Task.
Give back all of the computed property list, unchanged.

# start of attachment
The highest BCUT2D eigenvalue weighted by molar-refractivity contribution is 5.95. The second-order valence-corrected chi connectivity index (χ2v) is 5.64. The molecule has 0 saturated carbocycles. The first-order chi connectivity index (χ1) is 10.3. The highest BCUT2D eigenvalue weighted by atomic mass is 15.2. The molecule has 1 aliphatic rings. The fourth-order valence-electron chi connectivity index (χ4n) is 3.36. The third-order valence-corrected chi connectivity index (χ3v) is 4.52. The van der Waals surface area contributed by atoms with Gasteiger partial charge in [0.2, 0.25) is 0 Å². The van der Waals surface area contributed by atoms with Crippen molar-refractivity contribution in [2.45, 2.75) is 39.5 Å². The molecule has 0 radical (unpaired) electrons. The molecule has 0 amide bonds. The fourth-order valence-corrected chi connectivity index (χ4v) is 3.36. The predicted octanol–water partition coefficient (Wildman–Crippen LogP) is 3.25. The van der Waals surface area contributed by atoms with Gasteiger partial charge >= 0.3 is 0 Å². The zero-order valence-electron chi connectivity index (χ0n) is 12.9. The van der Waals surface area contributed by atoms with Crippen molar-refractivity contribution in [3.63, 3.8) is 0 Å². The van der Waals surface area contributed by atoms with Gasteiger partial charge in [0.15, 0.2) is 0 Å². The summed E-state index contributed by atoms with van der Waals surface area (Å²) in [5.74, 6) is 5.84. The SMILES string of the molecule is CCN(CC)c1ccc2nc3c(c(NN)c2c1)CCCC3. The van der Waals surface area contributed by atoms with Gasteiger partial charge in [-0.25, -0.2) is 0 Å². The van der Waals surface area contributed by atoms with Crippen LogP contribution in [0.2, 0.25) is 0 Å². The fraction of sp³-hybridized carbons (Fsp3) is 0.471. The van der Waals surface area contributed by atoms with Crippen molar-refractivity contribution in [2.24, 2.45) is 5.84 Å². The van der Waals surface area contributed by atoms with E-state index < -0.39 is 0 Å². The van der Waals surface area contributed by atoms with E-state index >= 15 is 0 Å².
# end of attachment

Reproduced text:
The highest BCUT2D eigenvalue weighted by molar-refractivity contribution is 5.95. The second-order valence-corrected chi connectivity index (χ2v) is 5.64. The molecule has 0 saturated carbocycles. The first-order chi connectivity index (χ1) is 10.3. The highest BCUT2D eigenvalue weighted by atomic mass is 15.2. The molecule has 1 aliphatic rings. The fourth-order valence-electron chi connectivity index (χ4n) is 3.36. The third-order valence-corrected chi connectivity index (χ3v) is 4.52. The van der Waals surface area contributed by atoms with Gasteiger partial charge in [0.2, 0.25) is 0 Å². The van der Waals surface area contributed by atoms with Crippen molar-refractivity contribution in [2.45, 2.75) is 39.5 Å². The molecule has 0 radical (unpaired) electrons. The molecule has 0 amide bonds. The fourth-order valence-corrected chi connectivity index (χ4v) is 3.36. The predicted octanol–water partition coefficient (Wildman–Crippen LogP) is 3.25. The van der Waals surface area contributed by atoms with Gasteiger partial charge >= 0.3 is 0 Å². The zero-order valence-electron chi connectivity index (χ0n) is 12.9. The van der Waals surface area contributed by atoms with Crippen molar-refractivity contribution in [3.63, 3.8) is 0 Å². The van der Waals surface area contributed by atoms with Gasteiger partial charge in [0.15, 0.2) is 0 Å². The summed E-state index contributed by atoms with van der Waals surface area (Å²) in [5.74, 6) is 5.84. The SMILES string of the molecule is CCN(CC)c1ccc2nc3c(c(NN)c2c1)CCCC3. The van der Waals surface area contributed by atoms with Gasteiger partial charge in [-0.25, -0.2) is 0 Å². The van der Waals surface area contributed by atoms with Crippen LogP contribution in [0.2, 0.25) is 0 Å². The fraction of sp³-hybridized carbons (Fsp3) is 0.471. The van der Waals surface area contributed by atoms with Crippen molar-refractivity contribution in [2.24, 2.45) is 5.84 Å². The van der Waals surface area contributed by atoms with E-state index < -0.39 is 0 Å². The van der Waals surface area contributed by atoms with E-state index >= 15 is 0 Å².